The high court considered the issue of confrontation between academic freedom and the context in which it could invite limitation as novel for it has not been passed upon in any previous case before the Court involving, as it does, the “question of whether lawyers who are also law professors can invoke academic freedom as a defense in an administrative proceeding for intemperate statements tending to pressure the Court or influence the outcome of a case or degrade the courts.”
Even applying by analogy the Court’s past treatment of the “free speech” defense in other bar discipline cases, the Court said that academic freedom cannot be successfully invoked by respondents. For the implicit ruling in the jurisprudence discussed above is that the constitutional right to freedom of expression of members of the Bar “may be circumscribed by their ethical duties as lawyers to give due respect to the courts and to uphold the public’s faith in the legal profession and the justice system. To our mind, the reason that freedom of expression may be so delimited in the case of lawyers applies with greater force to the academic freedom of law professors.”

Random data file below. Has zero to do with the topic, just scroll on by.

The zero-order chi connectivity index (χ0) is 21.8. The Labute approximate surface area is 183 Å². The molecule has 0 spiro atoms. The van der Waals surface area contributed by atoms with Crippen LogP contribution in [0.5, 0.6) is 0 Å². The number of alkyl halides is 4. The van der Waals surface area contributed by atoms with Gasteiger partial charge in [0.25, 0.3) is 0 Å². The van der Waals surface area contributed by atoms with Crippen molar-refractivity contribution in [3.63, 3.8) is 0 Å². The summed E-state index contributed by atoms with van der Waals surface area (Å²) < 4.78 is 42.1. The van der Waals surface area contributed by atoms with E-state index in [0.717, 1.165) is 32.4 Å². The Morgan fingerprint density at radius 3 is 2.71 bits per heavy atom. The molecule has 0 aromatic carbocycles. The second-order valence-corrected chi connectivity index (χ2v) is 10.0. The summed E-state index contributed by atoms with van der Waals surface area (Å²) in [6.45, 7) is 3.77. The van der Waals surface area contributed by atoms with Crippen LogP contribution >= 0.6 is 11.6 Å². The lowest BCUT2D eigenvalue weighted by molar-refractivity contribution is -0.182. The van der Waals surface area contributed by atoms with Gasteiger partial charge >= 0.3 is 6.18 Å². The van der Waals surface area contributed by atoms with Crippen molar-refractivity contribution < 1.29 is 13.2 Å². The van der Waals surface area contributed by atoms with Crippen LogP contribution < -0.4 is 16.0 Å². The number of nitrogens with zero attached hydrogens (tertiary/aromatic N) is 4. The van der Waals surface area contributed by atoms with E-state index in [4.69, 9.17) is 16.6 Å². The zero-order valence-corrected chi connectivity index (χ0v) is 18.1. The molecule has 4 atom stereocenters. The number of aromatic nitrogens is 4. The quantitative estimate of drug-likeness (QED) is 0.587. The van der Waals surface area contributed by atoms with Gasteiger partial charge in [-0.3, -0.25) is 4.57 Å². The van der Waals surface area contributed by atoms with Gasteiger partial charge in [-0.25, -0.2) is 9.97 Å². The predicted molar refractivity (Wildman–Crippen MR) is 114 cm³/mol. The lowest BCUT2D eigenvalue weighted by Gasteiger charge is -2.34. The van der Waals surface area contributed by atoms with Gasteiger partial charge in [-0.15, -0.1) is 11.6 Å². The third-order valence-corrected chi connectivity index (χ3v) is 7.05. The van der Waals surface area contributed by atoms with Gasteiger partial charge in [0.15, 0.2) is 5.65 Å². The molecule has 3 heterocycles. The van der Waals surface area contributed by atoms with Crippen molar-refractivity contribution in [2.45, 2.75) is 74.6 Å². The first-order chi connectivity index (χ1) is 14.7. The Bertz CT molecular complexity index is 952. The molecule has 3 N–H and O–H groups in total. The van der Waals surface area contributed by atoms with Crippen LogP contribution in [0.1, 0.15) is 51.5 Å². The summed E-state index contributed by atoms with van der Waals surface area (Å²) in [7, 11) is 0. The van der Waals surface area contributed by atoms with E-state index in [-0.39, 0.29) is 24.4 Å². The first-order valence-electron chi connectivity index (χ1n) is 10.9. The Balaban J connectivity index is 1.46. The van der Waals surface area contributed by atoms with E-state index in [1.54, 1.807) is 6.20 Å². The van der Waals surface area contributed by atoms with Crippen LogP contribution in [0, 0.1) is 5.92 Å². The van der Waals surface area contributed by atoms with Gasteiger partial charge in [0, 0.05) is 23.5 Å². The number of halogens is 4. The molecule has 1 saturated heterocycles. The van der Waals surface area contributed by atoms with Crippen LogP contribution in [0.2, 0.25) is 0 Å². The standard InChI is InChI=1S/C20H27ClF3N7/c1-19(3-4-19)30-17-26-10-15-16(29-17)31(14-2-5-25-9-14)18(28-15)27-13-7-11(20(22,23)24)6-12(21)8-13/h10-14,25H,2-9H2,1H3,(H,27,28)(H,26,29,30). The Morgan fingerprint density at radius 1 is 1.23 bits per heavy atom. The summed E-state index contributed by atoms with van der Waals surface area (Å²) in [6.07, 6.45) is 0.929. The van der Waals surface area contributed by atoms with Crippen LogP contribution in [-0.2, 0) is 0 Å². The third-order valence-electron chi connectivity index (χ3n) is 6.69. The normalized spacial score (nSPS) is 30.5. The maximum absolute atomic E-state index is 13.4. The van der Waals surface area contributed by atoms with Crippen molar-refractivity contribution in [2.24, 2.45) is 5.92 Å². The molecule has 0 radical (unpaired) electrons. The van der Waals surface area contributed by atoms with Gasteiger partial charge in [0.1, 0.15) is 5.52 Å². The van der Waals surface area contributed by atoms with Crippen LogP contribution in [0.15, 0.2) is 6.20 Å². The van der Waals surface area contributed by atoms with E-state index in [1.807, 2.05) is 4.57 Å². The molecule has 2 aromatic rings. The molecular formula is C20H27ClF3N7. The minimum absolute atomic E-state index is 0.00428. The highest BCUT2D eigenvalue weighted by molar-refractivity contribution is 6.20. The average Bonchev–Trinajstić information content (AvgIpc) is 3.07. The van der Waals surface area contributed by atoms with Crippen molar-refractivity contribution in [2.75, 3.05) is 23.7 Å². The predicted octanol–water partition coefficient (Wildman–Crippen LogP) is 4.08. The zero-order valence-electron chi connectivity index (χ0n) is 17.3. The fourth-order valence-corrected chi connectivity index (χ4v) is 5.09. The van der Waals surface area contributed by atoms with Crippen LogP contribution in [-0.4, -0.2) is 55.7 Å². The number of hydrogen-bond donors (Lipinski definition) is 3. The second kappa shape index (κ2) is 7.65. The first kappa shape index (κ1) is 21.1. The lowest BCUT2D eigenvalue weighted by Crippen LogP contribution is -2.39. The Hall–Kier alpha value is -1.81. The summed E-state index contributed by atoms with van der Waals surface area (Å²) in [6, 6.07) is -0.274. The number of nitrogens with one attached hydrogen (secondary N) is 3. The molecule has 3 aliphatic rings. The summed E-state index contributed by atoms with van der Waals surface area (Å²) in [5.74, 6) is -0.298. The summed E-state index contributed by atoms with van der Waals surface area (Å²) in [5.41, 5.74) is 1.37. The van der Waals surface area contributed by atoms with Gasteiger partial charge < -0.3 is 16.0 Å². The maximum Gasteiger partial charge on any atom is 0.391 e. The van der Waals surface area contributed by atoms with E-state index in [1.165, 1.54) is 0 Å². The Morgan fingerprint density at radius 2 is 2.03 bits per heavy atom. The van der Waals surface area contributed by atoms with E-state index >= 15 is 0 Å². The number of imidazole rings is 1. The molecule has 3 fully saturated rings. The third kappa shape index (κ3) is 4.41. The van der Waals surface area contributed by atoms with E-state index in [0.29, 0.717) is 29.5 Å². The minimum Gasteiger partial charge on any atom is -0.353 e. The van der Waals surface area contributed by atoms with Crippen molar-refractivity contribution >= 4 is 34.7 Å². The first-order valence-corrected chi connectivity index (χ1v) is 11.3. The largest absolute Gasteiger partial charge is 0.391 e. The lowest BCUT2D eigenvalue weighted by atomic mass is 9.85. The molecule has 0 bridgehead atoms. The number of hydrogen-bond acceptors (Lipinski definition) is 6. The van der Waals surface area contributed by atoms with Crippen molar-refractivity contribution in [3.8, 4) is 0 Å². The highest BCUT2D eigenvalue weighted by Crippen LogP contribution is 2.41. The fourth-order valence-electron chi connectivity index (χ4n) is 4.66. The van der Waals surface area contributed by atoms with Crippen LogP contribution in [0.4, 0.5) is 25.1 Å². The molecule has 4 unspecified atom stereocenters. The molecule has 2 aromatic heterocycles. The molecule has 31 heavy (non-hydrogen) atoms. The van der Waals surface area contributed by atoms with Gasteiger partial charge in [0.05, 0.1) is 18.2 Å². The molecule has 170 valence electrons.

But at the outset, the Court made it clear as it “stressed that the Show Cause Resolution clearly dockets this as an administrative matter, not a special civil action for indirect contempt under Rule 71 of the Rules of Court, contrary to the dissenting opinion of Associate Justice Maria Lourdes P. A. Sereno (Justice Sereno) to the said October 19, 2010 Show Cause Resolution. Neither is this a disciplinary proceeding grounded on an allegedly irregularly concluded finding of indirect contempt as intimated by Associate Justice Conchita Carpio Morales (Justice Morales) in her dissenting opinions to both the October 19, 2010 Show Cause Resolution and the present decision.”
“Thus,” the Court continued, “the 35 respondents named in the Common Compliance should, notwithstanding their claim of good faith, be reminded of their lawyerly duty, under Canons 1, 11 and 13, to give due respect to the courts and to refrain from intemperate and offensive language tending to influence the Court on pending matters or to denigrate the courts and the administration of justice.” The facts and the Case Law in this resolution will come out in the http://www.caselaw.ph, Volume 22, April 4, 2011 edition.